To this day, academic and job titles are considered part of the name in Austria, even if they are not legally recognised as such, and academic titles may be used in daily life and entered on IDs, although they do not have to be.
Malicious tongues claim that the Austrian obsession with academic and professional titles began after the First World War and the collapse of the Austro-Hungarian Empire with the 1919 Law on the Abolition of Nobility, which banned the use of the preposition “von” to indicate an aristocratic name, such forms of address as “Noble” or “Highness”, and the various aristocratic hierarchy titles (Knight, Baron, Count, Prince, Duke, etc).
The ban did not apply, however, to the Austrian titles of office conferred on public employees (especially those in the “higher classes of rank”), such as “Hofrat” (Court Councillor) or “Regierungsrat” (Government Councillor), the honorary title of “Professor” for university and secondary school teachers, or the titles awarded to officials in the chambers of commerce and industry.
Thus, after the abolition of the nobility, the use of official and academic titles at least permitted education and status to be indicated in the form of address.
At all events, academic titles and occupational titles have status, and you are expected to know and use them. Some consider it provocative, or even insulting, to ignore a person’s academic or job title when talking or referring to them. An exception is made in the case of the academic titles Bachelor and Master, which are usually used in written contexts but hardly ever as a form of spoken address.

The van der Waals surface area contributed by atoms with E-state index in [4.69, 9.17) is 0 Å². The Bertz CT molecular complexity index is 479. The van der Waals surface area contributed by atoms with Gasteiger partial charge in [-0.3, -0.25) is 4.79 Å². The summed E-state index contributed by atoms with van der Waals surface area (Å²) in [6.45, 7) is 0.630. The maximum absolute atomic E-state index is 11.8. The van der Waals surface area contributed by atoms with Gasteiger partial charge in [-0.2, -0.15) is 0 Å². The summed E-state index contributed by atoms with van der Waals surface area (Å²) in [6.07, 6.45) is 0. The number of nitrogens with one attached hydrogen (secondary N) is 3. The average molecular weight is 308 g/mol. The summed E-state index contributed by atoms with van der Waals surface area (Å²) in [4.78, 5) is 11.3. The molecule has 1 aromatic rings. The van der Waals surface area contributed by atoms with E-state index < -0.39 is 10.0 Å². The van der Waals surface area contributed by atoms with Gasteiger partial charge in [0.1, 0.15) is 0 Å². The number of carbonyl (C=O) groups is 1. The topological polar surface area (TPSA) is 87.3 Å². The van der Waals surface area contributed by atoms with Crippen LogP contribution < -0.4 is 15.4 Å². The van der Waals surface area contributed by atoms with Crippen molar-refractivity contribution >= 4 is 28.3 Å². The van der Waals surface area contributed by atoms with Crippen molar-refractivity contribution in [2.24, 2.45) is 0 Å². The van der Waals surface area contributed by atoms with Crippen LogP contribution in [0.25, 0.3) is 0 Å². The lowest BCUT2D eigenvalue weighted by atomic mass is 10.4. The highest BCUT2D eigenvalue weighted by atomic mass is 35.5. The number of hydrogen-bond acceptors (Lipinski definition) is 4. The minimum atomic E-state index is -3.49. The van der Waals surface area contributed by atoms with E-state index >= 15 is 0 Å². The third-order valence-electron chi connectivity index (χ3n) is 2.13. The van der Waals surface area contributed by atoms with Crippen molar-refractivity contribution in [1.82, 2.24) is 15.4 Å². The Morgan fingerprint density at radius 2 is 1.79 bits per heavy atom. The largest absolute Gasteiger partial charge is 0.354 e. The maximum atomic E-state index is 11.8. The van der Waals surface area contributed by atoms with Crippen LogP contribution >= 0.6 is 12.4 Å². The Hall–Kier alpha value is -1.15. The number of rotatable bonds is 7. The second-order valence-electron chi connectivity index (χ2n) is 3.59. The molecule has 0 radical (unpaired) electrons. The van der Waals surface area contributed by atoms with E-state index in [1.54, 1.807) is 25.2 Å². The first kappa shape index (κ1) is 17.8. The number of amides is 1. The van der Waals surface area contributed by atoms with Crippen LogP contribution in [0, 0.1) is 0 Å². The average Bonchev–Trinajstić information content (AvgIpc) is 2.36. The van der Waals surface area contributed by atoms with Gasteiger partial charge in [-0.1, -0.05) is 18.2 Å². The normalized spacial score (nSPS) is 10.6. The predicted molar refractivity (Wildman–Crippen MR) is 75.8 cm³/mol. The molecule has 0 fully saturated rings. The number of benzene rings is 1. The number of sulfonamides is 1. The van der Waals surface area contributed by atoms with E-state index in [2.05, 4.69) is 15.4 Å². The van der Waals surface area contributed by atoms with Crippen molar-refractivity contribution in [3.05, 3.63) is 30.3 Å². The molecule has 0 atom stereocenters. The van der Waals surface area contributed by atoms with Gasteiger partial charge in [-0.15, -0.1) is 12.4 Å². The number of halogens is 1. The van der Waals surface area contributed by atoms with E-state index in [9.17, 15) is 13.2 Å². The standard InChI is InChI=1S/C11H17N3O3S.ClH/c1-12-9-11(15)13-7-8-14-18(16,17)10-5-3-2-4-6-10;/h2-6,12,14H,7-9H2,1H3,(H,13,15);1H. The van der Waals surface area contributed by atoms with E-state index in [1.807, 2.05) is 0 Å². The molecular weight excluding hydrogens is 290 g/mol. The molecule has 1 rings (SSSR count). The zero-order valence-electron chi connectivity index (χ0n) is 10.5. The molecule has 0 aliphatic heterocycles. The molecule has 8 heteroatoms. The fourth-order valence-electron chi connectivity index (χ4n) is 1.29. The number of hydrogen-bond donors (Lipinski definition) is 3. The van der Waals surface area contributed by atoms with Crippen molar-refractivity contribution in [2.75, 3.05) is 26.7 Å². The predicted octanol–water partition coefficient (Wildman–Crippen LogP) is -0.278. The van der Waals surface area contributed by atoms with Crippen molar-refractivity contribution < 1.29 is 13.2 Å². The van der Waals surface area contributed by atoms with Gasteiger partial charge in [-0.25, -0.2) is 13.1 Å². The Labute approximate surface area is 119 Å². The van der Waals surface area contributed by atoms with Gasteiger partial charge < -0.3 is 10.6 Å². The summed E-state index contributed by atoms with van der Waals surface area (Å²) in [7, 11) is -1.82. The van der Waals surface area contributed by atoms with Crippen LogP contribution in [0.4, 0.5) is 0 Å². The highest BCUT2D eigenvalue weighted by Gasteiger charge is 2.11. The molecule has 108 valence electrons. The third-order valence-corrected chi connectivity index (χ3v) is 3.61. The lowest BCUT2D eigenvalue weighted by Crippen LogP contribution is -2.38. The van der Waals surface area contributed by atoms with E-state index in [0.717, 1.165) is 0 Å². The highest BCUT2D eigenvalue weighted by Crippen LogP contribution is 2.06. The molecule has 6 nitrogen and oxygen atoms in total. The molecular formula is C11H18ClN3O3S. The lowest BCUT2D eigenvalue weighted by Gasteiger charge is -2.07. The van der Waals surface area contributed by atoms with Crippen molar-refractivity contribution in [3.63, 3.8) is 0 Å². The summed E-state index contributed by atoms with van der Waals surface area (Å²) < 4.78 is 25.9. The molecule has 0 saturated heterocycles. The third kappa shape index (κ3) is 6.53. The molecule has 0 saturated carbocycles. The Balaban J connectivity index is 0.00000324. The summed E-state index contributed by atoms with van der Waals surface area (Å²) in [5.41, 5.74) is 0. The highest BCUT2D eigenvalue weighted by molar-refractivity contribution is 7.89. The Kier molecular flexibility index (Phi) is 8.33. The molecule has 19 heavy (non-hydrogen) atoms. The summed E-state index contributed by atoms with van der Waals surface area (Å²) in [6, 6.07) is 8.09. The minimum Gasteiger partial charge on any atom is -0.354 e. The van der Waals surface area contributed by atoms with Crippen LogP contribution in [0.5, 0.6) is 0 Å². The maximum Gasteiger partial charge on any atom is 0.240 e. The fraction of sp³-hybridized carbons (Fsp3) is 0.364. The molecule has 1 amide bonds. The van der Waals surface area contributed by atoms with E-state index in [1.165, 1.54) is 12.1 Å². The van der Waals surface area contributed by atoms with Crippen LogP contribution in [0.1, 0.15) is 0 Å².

Heads of public institutions (with some differentiation according to importance) are also addressed in written and spoken language in the Tyrol with their respective titles, e.g. “Herr/Frau PräsidentIn” of the Chamber of Commerce or Chamber of Labour or of a court, or “Herr/Frau DirektorIn” of a school or bank.
We therefore recommend neo-Tyroleans applying for a job in the Tyrol to always check whether a potential superior has an academic or vocational title and if so, to use it for the written form of address at least!
A nice story in this context, and one that is anchored in the collective Austrian memory, is that of an armed hostage-taking incident during an attempted breakout from the Stein high-security prison: The emergency was ended without bloodshed when Josef Holaubek, who was chief of police in Vienna at the time, spoke the legendary words,”Kumm‘ ausse, I bin‘s, dein Präsident” (Come on out. It’s me, your President). In an interview Josef Holaubek later corrected this famous quotation. He explained that he had merely said: “It’s me, the president,” as he was not on “du” terms with the inmates.